The boys who would be KING
The secrets of England’s World Cup dreamers by the mentors who know them best
Reporting by Joe Bernstein, Tom Collomosse, Robert Dineen, Richard Gibson, Adrian Kajumba and James Sharpe
dmg media (UK)
World Cup 2022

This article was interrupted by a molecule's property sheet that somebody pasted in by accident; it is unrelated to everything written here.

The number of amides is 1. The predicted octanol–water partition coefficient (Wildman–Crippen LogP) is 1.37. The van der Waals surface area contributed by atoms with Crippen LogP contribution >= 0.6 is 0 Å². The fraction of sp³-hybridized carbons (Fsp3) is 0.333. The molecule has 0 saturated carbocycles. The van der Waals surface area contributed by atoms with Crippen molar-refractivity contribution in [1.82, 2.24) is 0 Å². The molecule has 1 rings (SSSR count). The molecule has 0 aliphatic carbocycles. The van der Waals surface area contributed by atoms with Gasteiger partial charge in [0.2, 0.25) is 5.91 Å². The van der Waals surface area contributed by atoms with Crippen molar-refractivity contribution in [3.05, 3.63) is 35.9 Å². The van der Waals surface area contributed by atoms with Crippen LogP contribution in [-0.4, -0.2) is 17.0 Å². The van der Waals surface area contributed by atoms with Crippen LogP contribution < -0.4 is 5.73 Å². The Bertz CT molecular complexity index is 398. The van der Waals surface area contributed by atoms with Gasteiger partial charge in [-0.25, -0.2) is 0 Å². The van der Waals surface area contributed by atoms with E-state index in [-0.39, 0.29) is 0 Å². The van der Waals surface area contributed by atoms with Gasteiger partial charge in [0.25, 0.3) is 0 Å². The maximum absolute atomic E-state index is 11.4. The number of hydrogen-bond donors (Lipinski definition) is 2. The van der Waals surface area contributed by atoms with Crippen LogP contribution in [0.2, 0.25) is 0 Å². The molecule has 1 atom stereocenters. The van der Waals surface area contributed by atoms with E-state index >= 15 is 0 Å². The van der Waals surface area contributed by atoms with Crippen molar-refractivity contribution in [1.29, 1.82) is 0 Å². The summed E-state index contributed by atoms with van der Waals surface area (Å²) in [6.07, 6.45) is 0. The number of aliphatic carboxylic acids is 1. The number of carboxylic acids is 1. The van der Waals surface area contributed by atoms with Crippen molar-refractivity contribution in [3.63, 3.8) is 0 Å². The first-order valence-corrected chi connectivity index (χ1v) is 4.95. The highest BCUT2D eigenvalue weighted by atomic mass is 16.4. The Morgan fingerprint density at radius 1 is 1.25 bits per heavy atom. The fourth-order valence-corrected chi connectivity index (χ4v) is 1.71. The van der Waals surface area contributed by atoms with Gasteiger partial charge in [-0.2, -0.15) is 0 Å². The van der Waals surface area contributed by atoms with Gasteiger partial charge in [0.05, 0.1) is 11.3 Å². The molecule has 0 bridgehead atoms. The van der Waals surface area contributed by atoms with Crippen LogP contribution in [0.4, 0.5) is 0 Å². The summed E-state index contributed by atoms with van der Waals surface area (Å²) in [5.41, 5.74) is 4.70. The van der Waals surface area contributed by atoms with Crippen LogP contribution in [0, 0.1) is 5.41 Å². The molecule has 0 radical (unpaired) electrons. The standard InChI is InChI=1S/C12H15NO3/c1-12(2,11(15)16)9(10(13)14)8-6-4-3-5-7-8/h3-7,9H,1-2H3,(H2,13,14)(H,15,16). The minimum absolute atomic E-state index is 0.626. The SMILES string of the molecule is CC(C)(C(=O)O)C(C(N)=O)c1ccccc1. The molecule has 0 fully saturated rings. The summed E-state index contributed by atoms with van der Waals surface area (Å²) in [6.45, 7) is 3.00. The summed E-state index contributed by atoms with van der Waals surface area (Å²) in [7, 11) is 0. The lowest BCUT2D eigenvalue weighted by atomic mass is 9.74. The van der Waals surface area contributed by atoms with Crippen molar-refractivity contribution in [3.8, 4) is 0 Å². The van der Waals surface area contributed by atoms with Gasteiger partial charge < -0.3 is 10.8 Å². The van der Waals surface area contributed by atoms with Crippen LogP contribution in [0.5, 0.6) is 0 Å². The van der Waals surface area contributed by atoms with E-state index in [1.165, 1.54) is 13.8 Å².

TRENT ALEXANDER-ARNOLD Sheila Rimmer, teacher at St Matthew’s Primary School, Liverpool OUR outdoor area was concrete and I can still picture Trent dribbling, doing turns, always with a ball. He and his friend stood out even at four. I told the parents they should try to get them into a team. Liverpool used to invite six children to have coaching for half a term. Trent got one of these ‘golden tickets’ in year one, that’s when they first saw him play and he’s been signed up ever since. He was a confident boy. Football was his main passion but he was also academically bright and got on with his classmates. His mum was big on the PTA and would do anything for the school. She supported him too, taking him to the academy several nights a week. On the card the children signed at the end of Year One, Trent wrote ‘Miss Rimmer, the first goal I score at Anfield is for you’. It was unbelievable to see it [Boxing Day 2017 v Swansea]. It was a miserable day and I was actually thinking I couldn’t be bothered going to the match, and my Dad said: ‘No, that lad is going to score for you today.’ I remember being in the Kop crying. Watching what he has won and doing a tour of the city, it’s amazing to think this boy was in my class. After he’d played a couple of first-team games, there was a knock on my door at home. I was sat watching telly, and it was Trent’s mum, Diane. She said: ‘Miss Rimmer, Trent wants you to have one of his first Liverpool shirts.’ It had Alexander on the back [he later switched to Alexander-Arnold] with the 66, and he’d signed it. His mum is down to earth and keeps in touch. Watching Trent in the Liverpool kit was the best feeling, but to see him play for his country as well is fantastic. JORDAN PICKFORD Nicky Law, ex-manager of non-League Alfreton I KNEW the Sunderland manager Martin O’Neill and he trusted us with his 18-yearold goalkeeper on loan to help his development. Jordan commuted from the North-East three times a week because we couldn’t afford to pay for digs. He didn’t have any airs and graces, he wasn’t one of these Premier League academy types who would turn up with a fancy washbag and fast car. Sunderland sent him because they knew he would be tested. In academy football, you don’t get a big centre-forward trying to put the goalie in the back of the net or smashing him with an elbow. Even then, I’d never seen a goalkeeper kick a ball that well. I’d worked with internationals like Boaz Myhill and Aidan Davison but Jordan was miles ahead, even as a teenager. We played Newport in terrible wind and rain. Their manager, Justin Edinburgh, told me his goalie, Lenny Pidgeley, was the best kicker he’d seen. Jordan caught one, pushed the back four out and drop-kicked into a headwind right to their six-yard box. Justin turned to me and mouthed ‘J **** C ***** ’. He was such a grounded lad and had the right character. He once had a sore knee and the sports science department at Sunderland wanted him to go back there to rest. But Jordan went on at them to allow him to play, which shows something about his strength of personality at a young age. On the pitch, he made everything look easy. After Jordan’s final game against Forest Green, I told the chairman, ‘You aren’t going to see that boy again unless you are watching on the telly!’ RAHEEM STERLING Steve Gallen, former QPR youth coach RAHEEM had the talent coaches see once in a lifetime, if they’re lucky. I first watched him against Wycombe under-12s. Wycombe would score, Raheem would score, Wycombe would score, Raheem would score. It was ridiculous. I think Wycombe ended up winning 5-4 against our one-man team. I’d just been watching Raheem Park Rangers. He was totally running the show. He had athleticism and brightness and hated losing. Arsenal, Chelsea and Spurs all knew about Raheem as he developed but their attitude was: ‘Too small, too much baggage.’ He needed support and guidance. I wanted him to stay at QPR and persuaded the reserves to give him his debut at 15 so he’d feel fast-tracked. But at one meeting, after training, Raheem said: ‘Steve, I have to go.’ He was genuinely upset and I thought, ‘I can’t do that to a kid’. So we reluctantly agreed to listen to offers and Liverpool came in. I can see it was the right thing for him to leave, as much for a change in environment off the pitch. We can all talk about his tough upbringing but he was the one living it. HARRY MAGUIRE Scott Sellars, his under-12s coach at Sheffield United I HAD a family connection with the Maguires, I’d played with his dad Alan in junior football and my son was in Harry’s team at United. Harry played midfield at the time, we felt he’d end up as a centre-back but being in the middle of the park helped his development, he learned how to drive forward with the ball. I’d been a professional player and always looked at the youngster’s character. They all had talent at the academy but you wanted to see if they could deal with pressure and bounce back from adversity. Harry had those qualities even then. He was a smashing lad. MARCUS RASHFORD David Horrocks, coach at Fletcher Moss Rangers MARCUS was scouted by Manchester City as well as United and trained at their academy, which was near his house. United were so worried about losing him they asked me to drive him over one Sunday morning so they could make their pitch. United’s advantage was a programme set up at all levels by Rene Meulensteen to develop individual skills. It suited Marcus because he was allowed to have the ball and express himself rather than pass-pass-pass. I was at Fletcher Moss on the day we were allowed to start coaching again after Covid and the news came through about Marcus’s campaign allowing kids to continue free meals into the holidays. A lot of our children were on free school meals so it was a big help to them. When I saw Marcus play last season, something wasn’t right, whether it was injury or something going on in the background. But he’s shown great concentration and hunger this season to get on the plane for the World Cup. DECLAN RICE Tony Carr, ex-West Ham academy manager WHAT I like about Declan is he always looked you in the eye. If the coaches said something, he’d hold his gaze and show he understood. He came to us from Chelsea at 14. Our head of scouting Dave Hunt said they’d let two players go that we should have a look at. It was quickly evident he could pass and move, and was available to receive the ball. We liked him, took him and the rest is history. His attitude was first class. Some players might get carried away travelling with the first team, but Declan didn’t. He stayed grounded because he comes from a sensible family but it’s probably still surprised us how quickly he’s achieved. He keeps getting better and better. Even though West Ham have struggled this season, his standards haven’t dropped. Even a week from the World Cup, he was giving his all, driving the team. KALVIN PHILLIPS Sonny Sweeney, Leeds scout who spotted him at 13 I WAS at a gala and this lad’s passing was smashing. Both short and long, he was very good for a young boy. I spoke to his coach at Wortley, got his details and then talked to his mum that night. People often ask whether I was surprised he hadn’t been picked up by anyone at that stage and the answer is no because you do miss the occasional one. When he was at the Leeds academy, he got a lot of stick early on with people saying that he couldn’t run. I always tell a story related to that. I played in the European Cup for Cork Hibernians against Borussia Monchengladbach in 1971 and they had a guy who couldn’t run. His name was Gunter Netzer. I couldn’t get anywhere near him in 90 minutes. He might not have been able to get up and down the pitch but he was moving all the time. Kalvin has similar qualities and has always been a great user of the ball. Marcelo Bielsa was a great influence and the one who sorted Kalvin out because he assessed where his strengths were. He’s always been better facing the ball, so he can get it down and pass it whereas before he had been playing too far up the field as a midfielder, which meant he often had his back to the game. KYLE WALKER Ron Reid, former Sheffield United academy manager WHEN I first came across Kyle, he was a titch, playing as a forward. Sharpish, with good technique and ability but he was never going to be a striker. But during his under-15 season, we were playing Forest away and we were getting tanked down the right, so at half-time the coach made the change, asking the team who could fill in there. Kyle volunteered and the rest is history. But it wasn’t until he was 18 that I really knew. Kyle was disillusioned — he wasn’t in the first team and too old to play in the under-18s. I asked if he could play as one of two overaged players in our academy team. I played him at centre-half in his first game and the score at the end was Kyle Walker 0 Aston Villa 0. It was as if someone had waved a magic wand. He was head and shoulders above everyone else. Later that 2008-09 season, with two Championship matches to go, he made the best league debut I’ve ever seen. We played Swansea at Bramall Lane and he looked like he’d been doing it for years at that level. We lost the play-off final to Burnley soon after, and he went off to Tottenham for a relatively cheap price, being the makeweight in a double deal which also included Kyle Naughton. JACK GREALISH John McGinty, under-13s Gaelic football coach HE played for a club called John Mitchels in Solihull and his best moment came when an Irish team, Castleblayney, came over and we demolished them. Jack held on to the ball brilliantly and was the most fouled player, just like he is now in the Premier League. In one tournament, he took that many whacks that he couldn’t play in the final. He was quick, clever – and a nice lad to go with it. We couldn’t get him to play for us every time because he was on Aston Villa’s books, but when he could get there, it lifted everyone to have that talent in the team. If you can retain the ball or see someone making a run, that’s what it’s all about. I can see the same qualities when he plays now. With other players of that age, instructions would sometimes go in one ear and out the other, but Jack would always listen and understand. You never had to do too much shouting at him. MASON MOUNT Kevin Neil, his coach at Boarhunt Rovers & United Services AT six, he’d turn up an hour before his session and just kick the ball, left and right foot, on his own. And he’d stay for an hour-and-half after. I coached him until he was eight and even at that age, he was hellbent on training. When I talked to his group of kids together, he was always at the front and never moved his eyes away. He just listened, wanted to learn. You could tell he wanted it so badly, even at that age. I never knew him mess around in the two years he was with us and I believe he’s still like that today. Even at Chelsea he is in the training ground at 8am and doesn’t go home until 4pm. He and the family deserve the success because going through academies requires a lot of commitment. I tell everyone, if you want to be a footballer, the one person to look at is Mason Mount. He is such a level-headed kid and a role model. Impeccable. He had to sacrifice things like going to school parties with mates. Training to be a footballer was his life. ERIC DIER Peter Taylor, former England under-20s coach IT WAS a tough choice to pick the centre-halves at the FIFA tournament in 2013. At that time, Eric was a bit more mobile and a bit more of a footballer than Harry Maguire, so he got the nod, with Jamal Lascelles. You could say it was a wrong decision to leave Harry out because what he’s gone on to achieve, World Cup semi-finalist and Manchester United captain, is phenomenal. Eric fitted in with the other lads absolutely fine even though he wouldn’t have known a lot of them. His dad was a big influence and he was on the phone to him a lot. KIERAN TRIPPIER Sean Dyche, his manager at Burnley I HAD a standard line at Burnley: ‘I don’t do favourites, except Tripps’. It was delivered deadpan and made the lads laugh. The truth is we did respect and value Kieran hugely. He’d just turned 22 when I joined. The talent wasn’t hard to find but the sharp side of professionalism needed altering. He got his body fat down and strength up. He took in all the information and realised what could be achieved. He deserves a huge amount of credit. He looked sharper and fitter from our first full pre-season and rampaged through the Championship. I think he got 13 assists when we were promoted. He went on to adjust to a possibly even harder regime at Tottenham and took the massive leap to Atletico Madrid which further developed him on and off the pitch. He was a cheeky chappie but he didn’t step out of line. Tripps has proved he’s a top professional. It will continue to pay him back. BUKAYO SAKA Mark Harvey, his PE teacher at Greenford High, London THE Bukayo Saka you see doing every interview with a smile on his face and carrying himself so well, he’s always been like that, I promise you. As an 11-year-old in Year Seven, he was the calming factor in the class. For the majority of kids, PE was their favourite lesson of the week and some of them were hyper. He was always calm and respectful and had a really nice relationship with everyone. Every lesson I go into now, someone mentions his name. My message is continue to do what you’re doing — you’re literally the talk of the school! JAMES MADDISON Rich Stevens, former Coventry academy manager THERE was something different about James. The way he could change direction, his agility, courage and confidence. Everywhere you went, everyone knew about him. I remember a boy who was physically unrecognisable to the man you see now. The one thing in your mind was what his body was going to become. He was a late developer but that helped him. He learned how to use his body, how to use the ball, how to take contact and get away from it, twist and turn and spin. It gave him an edge. Even when he was younger, you couldn’t get him off the training ground. He loved taking free-kicks. Ten balls down on the edge of the area, whipping them into the corners. It doesn’t surprise you when he scores them any more. JOHN STONES Mark Burton, former head of coaching at Barnsley academy WE PLAYED him in midfield occasionally, not thinking that he was going to be a midfielder, but that if he wanted to step in there, we could see what he was like. Check out his 360-degree vision. Could he see round corners? When he was in there, was he comfortable? It was good exposure for him. He was a good footballer, so you could have put him up front at agegroup level and he would have done all right. I predominantly saw him as a centre-half who could step into midfield and join in with the play. So we gave him the licence to do that. To do Cruyff turns and stepovers in his own box. Did he make mistakes? Yes. Is that what youth football is all about? To make mistakes that you learn from and get better? Of course it is. Now he has the best manager in the world in Pep Guardiola and he appreciates him for what he is. JORDAN HENDERSON Kevin Ball, former academy coach at Sunderland I WATCHED Jordan at 17 in a youth team game and turned round to tell [fitness coach] Scott Pearce: ‘He’ll play for England one day’. When Scott asked me why, I said it was because he had an unbelievable drive to succeed. I never told Jordan I’d predicted that, but later found out Scott had! Jordan went on to Liverpool and to captain his country. I met up with him before the 2014 World Cup when I was in Miami visiting a friend while England were there before heading to Brazil. I went to the team hotel to have a cup of tea with Jordan. I wanted to see what he was like with me; if it was the same Jordan, with that same humility, and it was. LUKE SHAW James Bunce, former Southampton youth coach LUKE’S ability to rebound from criticism is exceptional. Despite some open, sometimes horrible, personal attacks, he has always rebounded. I met Luke when he was 12 and worked with him until he joined Manchester United. He was always willing to learn. He’d spend hours in the manager’s office with Mauricio Pochettino. I’ve laughed with Luke about what people say about his body. We banned them from having sugary breakfasts and when he got called up to England under-20s, he sent me a picture of some Coco Pops with the caption: ‘See, England know how to look after you!’ It is an unfair assessment of him. You don’t play in one of the most physically demanding leagues in the world if there is a problem with your body.